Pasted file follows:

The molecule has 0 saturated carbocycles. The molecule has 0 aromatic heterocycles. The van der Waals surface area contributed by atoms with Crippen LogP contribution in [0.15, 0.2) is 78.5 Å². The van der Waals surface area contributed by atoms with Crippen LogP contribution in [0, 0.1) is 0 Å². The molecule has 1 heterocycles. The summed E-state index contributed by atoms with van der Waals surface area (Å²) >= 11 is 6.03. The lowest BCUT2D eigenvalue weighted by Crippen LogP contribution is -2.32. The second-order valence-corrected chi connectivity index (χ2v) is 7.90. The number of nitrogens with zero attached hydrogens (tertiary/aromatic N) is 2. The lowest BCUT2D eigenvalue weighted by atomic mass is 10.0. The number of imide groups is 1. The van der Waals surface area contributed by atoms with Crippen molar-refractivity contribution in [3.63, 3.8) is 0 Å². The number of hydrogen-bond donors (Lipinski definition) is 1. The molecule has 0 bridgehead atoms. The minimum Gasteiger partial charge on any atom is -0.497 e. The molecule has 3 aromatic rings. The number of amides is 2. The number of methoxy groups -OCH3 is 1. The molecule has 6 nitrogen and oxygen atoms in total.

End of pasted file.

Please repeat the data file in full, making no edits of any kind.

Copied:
The molecule has 0 saturated carbocycles. The molecule has 0 aromatic heterocycles. The van der Waals surface area contributed by atoms with Crippen LogP contribution in [0.15, 0.2) is 78.5 Å². The van der Waals surface area contributed by atoms with Crippen LogP contribution in [0, 0.1) is 0 Å². The molecule has 1 heterocycles. The summed E-state index contributed by atoms with van der Waals surface area (Å²) >= 11 is 6.03. The lowest BCUT2D eigenvalue weighted by Crippen LogP contribution is -2.32. The second-order valence-corrected chi connectivity index (χ2v) is 7.90. The number of nitrogens with zero attached hydrogens (tertiary/aromatic N) is 2. The lowest BCUT2D eigenvalue weighted by atomic mass is 10.0. The number of imide groups is 1. The van der Waals surface area contributed by atoms with Crippen molar-refractivity contribution in [3.63, 3.8) is 0 Å². The number of hydrogen-bond donors (Lipinski definition) is 1. The molecule has 0 bridgehead atoms. The minimum Gasteiger partial charge on any atom is -0.497 e. The molecule has 3 aromatic rings. The number of amides is 2. The number of methoxy groups -OCH3 is 1. The molecule has 6 nitrogen and oxygen atoms in total.